University tuition fees in Japan are also much more affordable than in the UK, with some universities charging around $5000 a year for undergraduate courses. This is still expensive compared to other countries but much cheaper than most British universities.
The curriculum is quite broad and includes a range of traditional academic subjects but also focuses on practical skills. This means that students in Japan can develop both their academic knowledge as well as their practical skills which can be beneficial for future employment opportunities.
This is a really subjective one, and honestly, I’ve found that I love both Japanese and English food.
English food, and eating in general is nowhere near as convenient as it is in Japan. Bigger supermarkets may stay open until 10:00 pm, but rarely are they 24 hours.
It’s also quite a bit more oily than Japanese food and that’s something I didn’t realize until I lived in here. That said, I could still do with a chip butty from time to time…
Japan on the other hand has thousands of Konbini selling Japanese snacks and food 24 hours a day. There are slightly fewer ‘sweet’ style foods and far fewer chocolate options than there are in the UK.
However, after living in Japan for 6months, I realized there actually was quite a lot of ‘sweet’ food, it’s just not done in the same way that it was in the UK. For instance, I really miss those fizzy gummy sweets, and Japan doesn’t have any kind of pick n mix which is a bit of a shame.
On the flip side, they have strawberry cream sandwiches and more cakes than I could ever dream of – so once again it comes down to preference!
Just remember to give yourself some time to adapt, and you’ll be fine 🙂
Safety in England is generally very good, though a lot of that has to do with where you live and how you act. People tend to feel relatively safe walking around at night, and most people don’t encounter any issues when traveling on public transport.
Once again, it comes down to your location. When I lived in London there were a number of times when I didn’t feel safe, and the thought of getting the night bus home didn’t even cross my mind.
Afterward, when I lived more in the countryside, it was completely different. Make sure to do your research beforehand, but the countrysides are generally more likely to be safer than cities.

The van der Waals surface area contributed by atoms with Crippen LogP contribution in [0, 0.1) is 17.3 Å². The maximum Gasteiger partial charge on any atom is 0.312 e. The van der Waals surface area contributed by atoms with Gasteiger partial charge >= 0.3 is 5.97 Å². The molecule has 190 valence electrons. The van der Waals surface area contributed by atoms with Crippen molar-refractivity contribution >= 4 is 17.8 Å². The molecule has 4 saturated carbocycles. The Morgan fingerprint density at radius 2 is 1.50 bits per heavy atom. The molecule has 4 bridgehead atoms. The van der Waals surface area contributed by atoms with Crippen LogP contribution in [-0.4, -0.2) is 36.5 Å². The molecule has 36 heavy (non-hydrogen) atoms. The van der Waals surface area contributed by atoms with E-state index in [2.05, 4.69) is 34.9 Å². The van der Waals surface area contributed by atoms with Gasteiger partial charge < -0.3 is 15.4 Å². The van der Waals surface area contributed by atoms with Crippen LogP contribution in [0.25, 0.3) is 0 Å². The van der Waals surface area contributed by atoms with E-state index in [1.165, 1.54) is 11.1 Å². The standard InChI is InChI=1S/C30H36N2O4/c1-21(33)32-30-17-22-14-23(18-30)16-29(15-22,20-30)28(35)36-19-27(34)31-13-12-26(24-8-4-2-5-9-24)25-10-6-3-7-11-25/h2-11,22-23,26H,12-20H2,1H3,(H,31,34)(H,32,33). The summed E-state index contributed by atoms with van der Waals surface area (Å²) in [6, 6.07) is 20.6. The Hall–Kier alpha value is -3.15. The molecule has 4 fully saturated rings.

In terms of safety, Japan is statistically very safe. It’s one of the safest countries in the world and it’s rare to hear about any kind of violent crime happening (though of course, it still does).
One of the biggest differences I’ve noticed since living in Japan is the lack of theft. People fall asleep with laptops and phones in their hands, and no one bats an eyelid.
It’s common for people to leave computers at cafe tables while they go to the toilet, and feel more than confident that they won’t get taken. I’m not quite at that level, but I feel completely happy walking around with a camera, phone, and computer at the same time.
In 2022, the citizens of Tokyo handed in a ridiculously large ¥3bn in cash, that’s around $30m. How crazy is that?
The NHS is spectacular, and after living in Japan I still believe it’s the best system in the world. It’s free for all citizens and gives you easy to access doctors, prescriptions, and hospital visits without having to worry about the cost.
At just £9.65 ($12.03) per prescription, it’s pretty damn good value as far as I’m concerned. The only slight problem I found while I lived in the UK was getting into a dentist. All the NHS slots seemed to have been taken which meant I needed to go private.
Even so, it still wasn’t too pricey.
Japan has a great healthcare system as well, though the main difference is that it’s not free for everyone. You have to register with the local government and then pay into their insurance scheme, which usually costs around ¥20,000 ($190) a year.
That said, the amount you actually pay is completely based on your income level. If you’re self-employed and not earning that much, take a trip down to the local government ward office and explain your situation. I’ve always found everyone down there extremely helpful!
In terms of doctors’ appointments, these are usually quite cheap and reasonably accessible (depending on where you live).
In Japan, if you’ve correctly signed up for the national health insurance scheme, you’ll be responsible for paying 30% of the fees, and the government will pay the remaining 70%.
Thankfully I haven’t had to claim this or figure it out firsthand, but I’ve heard from others that it makes things more than affordable. If you’re coming over from the US, I imagine it would seem fantastically cheap!